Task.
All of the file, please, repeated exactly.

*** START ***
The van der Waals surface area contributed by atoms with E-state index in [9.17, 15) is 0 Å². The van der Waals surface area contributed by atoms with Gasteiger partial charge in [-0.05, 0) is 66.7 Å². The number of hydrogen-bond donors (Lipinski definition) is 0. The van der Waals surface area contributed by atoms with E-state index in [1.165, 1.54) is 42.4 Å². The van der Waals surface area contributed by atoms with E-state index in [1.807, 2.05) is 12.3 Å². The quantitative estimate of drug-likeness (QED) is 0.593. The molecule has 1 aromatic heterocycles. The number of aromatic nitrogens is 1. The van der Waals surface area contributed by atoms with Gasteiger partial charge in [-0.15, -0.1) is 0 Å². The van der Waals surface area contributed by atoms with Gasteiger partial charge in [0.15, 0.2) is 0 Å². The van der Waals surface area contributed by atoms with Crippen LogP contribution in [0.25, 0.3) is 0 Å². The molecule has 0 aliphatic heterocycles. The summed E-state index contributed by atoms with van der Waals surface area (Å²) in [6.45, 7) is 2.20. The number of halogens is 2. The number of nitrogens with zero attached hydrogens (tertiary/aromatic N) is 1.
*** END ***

The van der Waals surface area contributed by atoms with E-state index in [9.17, 15) is 0 Å². The van der Waals surface area contributed by atoms with Gasteiger partial charge in [-0.05, 0) is 66.7 Å². The number of hydrogen-bond donors (Lipinski definition) is 0. The van der Waals surface area contributed by atoms with E-state index in [1.165, 1.54) is 42.4 Å². The van der Waals surface area contributed by atoms with E-state index in [1.807, 2.05) is 12.3 Å². The quantitative estimate of drug-likeness (QED) is 0.593. The molecule has 1 aromatic heterocycles. The number of aromatic nitrogens is 1. The van der Waals surface area contributed by atoms with Gasteiger partial charge in [-0.15, -0.1) is 0 Å². The van der Waals surface area contributed by atoms with Gasteiger partial charge in [0.15, 0.2) is 0 Å². The van der Waals surface area contributed by atoms with Crippen LogP contribution in [0.25, 0.3) is 0 Å². The molecule has 0 aliphatic heterocycles. The summed E-state index contributed by atoms with van der Waals surface area (Å²) in [6.45, 7) is 2.20. The number of halogens is 2. The number of nitrogens with zero attached hydrogens (tertiary/aromatic N) is 1.